o A single bank is unwilling or unable to lend the amount needed by a particular corporation or government agency. In this case, a syndicate of banks may be organized.
o Each bank within the syndicate participates in the lending. A lead bank is responsible for negotiating terms with the borrower. Then the lead bank organizes a group of banks to underwrite the loans.
o The syndicate of banks is usually formed in about 6 weeks, or less if the borrower is well known, because then the credit evaluation can be conducted more quickly.
o Borrowers that receive a syndicated loan incur various fees besides the interest on the loan. Front-end management fees are paid to cover the costs of organizing the syndicate and underwriting the loan.
o Not only reduce the default risk of a large loan to the degree of participation for each individual bank, but they can also add an extra incentive for the borrower to repay the loan (likely have difﬁculty obtaining future loans).
c) International Bond Market
MNCs obtain long-term debt by issuing bonds in their local and foreign markets as well. Institutional investors such as commercial banks, mutual funds, insurance companies, and pension funds from many countries are major participants in the international bond market.
o Issuers recognize that they may be able to attract a stronger demand by issuing their bonds in a particular foreign country rather than in their home country. Some countries have a limited investor base, so MNCs in those countries seek ﬁnancing elsewhere.
o MNCs may prefer to ﬁnance a speciﬁc foreign project in a particular currency and therefore may attempt to obtain funds where that currency is widely used.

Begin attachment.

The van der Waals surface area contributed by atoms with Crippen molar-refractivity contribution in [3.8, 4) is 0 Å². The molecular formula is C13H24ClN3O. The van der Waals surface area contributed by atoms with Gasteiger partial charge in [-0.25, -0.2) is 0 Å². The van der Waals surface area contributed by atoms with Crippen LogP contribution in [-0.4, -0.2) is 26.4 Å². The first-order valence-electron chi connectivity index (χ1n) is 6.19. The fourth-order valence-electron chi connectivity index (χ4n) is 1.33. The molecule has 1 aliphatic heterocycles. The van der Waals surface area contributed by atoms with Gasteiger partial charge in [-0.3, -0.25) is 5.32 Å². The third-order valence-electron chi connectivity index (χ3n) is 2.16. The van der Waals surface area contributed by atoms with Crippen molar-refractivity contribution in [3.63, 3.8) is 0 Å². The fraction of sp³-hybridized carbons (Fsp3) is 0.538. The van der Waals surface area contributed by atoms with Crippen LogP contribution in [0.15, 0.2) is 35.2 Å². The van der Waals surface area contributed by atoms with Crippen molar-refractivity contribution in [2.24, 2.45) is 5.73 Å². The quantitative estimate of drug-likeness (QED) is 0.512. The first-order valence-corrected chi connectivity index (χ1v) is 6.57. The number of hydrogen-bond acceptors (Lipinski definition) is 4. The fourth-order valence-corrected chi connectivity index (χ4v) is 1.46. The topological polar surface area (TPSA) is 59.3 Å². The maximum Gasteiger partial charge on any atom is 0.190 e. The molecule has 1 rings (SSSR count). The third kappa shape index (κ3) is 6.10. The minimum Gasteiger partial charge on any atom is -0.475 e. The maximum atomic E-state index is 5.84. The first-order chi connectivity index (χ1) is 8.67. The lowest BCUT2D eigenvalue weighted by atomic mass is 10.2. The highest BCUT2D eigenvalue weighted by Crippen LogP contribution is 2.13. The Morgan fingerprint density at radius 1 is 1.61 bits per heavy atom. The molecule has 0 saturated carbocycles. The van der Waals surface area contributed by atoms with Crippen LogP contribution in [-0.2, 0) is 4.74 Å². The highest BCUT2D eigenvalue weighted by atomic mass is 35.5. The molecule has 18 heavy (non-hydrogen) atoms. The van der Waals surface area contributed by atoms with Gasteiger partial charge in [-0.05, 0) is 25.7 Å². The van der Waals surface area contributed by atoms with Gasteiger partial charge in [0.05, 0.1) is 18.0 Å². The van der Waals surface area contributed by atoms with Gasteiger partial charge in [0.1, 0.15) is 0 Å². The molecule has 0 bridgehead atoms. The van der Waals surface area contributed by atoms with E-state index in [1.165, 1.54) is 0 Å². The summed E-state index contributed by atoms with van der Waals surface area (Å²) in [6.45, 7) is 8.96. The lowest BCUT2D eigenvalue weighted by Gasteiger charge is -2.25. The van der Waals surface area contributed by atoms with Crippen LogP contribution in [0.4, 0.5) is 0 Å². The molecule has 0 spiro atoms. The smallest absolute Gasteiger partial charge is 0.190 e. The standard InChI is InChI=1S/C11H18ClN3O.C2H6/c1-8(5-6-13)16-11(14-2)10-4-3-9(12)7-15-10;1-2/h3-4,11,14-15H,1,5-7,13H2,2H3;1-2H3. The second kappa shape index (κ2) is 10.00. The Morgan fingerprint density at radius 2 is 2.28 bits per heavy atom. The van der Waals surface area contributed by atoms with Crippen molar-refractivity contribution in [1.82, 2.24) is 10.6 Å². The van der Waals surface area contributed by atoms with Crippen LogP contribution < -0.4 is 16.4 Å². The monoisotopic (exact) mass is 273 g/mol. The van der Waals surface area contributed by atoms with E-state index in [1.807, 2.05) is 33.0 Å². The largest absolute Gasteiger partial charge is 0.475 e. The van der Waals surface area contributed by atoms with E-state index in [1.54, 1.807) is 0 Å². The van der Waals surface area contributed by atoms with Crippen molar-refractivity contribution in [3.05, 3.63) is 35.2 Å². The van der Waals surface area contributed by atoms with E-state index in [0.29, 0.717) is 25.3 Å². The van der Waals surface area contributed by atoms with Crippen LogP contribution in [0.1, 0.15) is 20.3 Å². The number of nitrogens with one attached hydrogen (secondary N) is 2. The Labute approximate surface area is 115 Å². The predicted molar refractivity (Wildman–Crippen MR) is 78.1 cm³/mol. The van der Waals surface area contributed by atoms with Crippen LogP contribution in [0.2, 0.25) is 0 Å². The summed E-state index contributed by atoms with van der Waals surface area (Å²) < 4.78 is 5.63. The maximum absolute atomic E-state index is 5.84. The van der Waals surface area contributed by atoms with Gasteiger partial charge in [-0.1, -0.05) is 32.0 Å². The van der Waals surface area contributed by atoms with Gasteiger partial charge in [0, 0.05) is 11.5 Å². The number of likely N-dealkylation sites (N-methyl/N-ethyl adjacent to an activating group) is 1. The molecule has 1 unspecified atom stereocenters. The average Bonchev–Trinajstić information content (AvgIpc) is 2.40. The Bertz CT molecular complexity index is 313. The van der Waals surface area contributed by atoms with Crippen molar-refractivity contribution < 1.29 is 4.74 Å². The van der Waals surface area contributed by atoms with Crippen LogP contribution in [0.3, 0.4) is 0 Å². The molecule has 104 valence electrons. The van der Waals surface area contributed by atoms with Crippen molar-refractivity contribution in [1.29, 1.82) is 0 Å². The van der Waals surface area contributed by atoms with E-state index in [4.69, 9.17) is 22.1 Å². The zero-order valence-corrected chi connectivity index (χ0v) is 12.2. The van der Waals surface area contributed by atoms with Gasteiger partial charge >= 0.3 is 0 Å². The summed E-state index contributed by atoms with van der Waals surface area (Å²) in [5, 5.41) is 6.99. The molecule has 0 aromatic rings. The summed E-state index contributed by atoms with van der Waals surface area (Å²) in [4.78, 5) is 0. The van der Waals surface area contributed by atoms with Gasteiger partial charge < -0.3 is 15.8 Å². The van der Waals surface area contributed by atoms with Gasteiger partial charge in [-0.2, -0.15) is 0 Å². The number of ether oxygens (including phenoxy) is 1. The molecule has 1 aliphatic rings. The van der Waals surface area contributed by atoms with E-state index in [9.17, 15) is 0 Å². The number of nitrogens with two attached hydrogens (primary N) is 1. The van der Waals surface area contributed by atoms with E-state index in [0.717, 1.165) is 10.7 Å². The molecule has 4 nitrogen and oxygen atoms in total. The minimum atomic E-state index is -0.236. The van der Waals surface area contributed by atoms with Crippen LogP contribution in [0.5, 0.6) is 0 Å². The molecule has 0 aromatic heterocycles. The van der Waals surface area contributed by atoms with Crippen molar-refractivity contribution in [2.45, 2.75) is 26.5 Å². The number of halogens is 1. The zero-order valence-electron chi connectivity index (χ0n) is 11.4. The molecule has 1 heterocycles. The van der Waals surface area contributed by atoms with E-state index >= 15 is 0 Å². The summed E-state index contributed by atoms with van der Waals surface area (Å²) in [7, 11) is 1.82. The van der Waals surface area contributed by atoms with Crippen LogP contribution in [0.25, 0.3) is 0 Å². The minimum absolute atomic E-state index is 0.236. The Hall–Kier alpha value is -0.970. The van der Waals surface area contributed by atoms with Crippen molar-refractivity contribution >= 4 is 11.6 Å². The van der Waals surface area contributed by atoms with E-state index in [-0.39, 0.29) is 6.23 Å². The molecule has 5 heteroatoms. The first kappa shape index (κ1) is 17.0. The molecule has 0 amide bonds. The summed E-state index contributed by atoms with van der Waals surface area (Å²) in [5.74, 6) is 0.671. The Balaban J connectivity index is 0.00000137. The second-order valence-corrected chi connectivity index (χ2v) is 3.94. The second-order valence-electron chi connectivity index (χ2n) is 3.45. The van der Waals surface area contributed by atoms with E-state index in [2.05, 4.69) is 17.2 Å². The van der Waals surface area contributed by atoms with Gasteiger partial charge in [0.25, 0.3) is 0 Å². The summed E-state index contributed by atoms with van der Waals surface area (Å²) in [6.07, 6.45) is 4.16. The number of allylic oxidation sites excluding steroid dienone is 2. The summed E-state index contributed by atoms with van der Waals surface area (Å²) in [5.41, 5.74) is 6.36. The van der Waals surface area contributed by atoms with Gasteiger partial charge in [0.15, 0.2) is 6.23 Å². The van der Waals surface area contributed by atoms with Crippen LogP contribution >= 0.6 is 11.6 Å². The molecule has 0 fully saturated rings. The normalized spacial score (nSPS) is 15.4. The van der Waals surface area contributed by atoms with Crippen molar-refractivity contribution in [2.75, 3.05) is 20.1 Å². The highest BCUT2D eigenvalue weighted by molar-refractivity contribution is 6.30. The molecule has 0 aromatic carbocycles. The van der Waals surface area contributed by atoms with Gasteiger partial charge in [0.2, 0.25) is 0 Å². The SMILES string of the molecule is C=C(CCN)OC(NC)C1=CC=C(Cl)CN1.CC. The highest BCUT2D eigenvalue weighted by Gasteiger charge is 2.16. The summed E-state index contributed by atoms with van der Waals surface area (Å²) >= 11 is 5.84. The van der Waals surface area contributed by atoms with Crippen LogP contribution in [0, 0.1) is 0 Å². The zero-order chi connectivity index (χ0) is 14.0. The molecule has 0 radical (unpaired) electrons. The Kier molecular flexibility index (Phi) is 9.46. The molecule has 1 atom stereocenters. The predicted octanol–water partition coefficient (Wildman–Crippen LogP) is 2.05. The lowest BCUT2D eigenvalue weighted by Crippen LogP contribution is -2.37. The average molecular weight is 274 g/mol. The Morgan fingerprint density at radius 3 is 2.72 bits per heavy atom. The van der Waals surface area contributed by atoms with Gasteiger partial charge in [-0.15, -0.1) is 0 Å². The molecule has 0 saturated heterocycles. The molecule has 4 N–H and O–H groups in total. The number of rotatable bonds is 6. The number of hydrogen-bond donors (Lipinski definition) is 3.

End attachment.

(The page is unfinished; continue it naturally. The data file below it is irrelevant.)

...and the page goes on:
o Financing in a foreign currency with a lower interest rate may enable an MNC to reduce its cost of ﬁnancing, although it may be exposed to exchange rate risk (as explained in later chapters).
o International bonds are typically classiﬁed as either foreign bonds or Eurobonds.
o A foreign bond is issued by a borrower foreign to the country where the bond is placed. For example, a U.S. corporation may issue a bond denominated in Japanese yen, which is sold to investors in Japan.
o They are usually issued in bearer form, which means that there are no records kept regarding ownership. Coupon payments are made yearly. Some Eurobonds carry a convertibility clause allowing them to be converted into a speciﬁed number of shares of common stock.
o Commonly denominated in a number of currencies: USD ~60%, EUR ~20%, GBP, JPY (extremely low interest rates), RNB etc.
o Eurobonds are underwritten by a multinational syndicate of investment banks and simultaneously placed in many countries, providing a wide spectrum of fund sources to tap.
o Secondary Market: market makers are in many cases the same underwriters who sell the primary issues. A technological advance called Euro-clear helps to inform all traders about outstanding issues for sale, thus allowing a more active secondary market. The intermediaries in the secondary market are based in 10 different countries, with those in the United Kingdom dominating the action. They can act not only as brokers but also as dealers that hold inventories of Eurobonds. Many of these intermediaries, such as Bank of America International, Smith Barney, and Citicorp International, are subsidiaries of U.S. corporations.
o ECB: The international role of the euro, European Central Bank, Interim report, https://www.ecb.europa.eu/pub/ire/html/ecb.ire201906~f0da2b823e.en.html
o Currency denominating each type of bond is determined by the country where it is sold.
d) International Stock Markets
MNCs and domestic ﬁrms commonly obtain long-term funding by issuing stock locally. Yet, MNCs can also attract funds from foreign investors by issuing stock in international markets. The stock offering may be more easily digested when it is issued in several markets. In addition, the issuance of stock in a foreign country can enhance the ﬁrm’s image and name recognition there.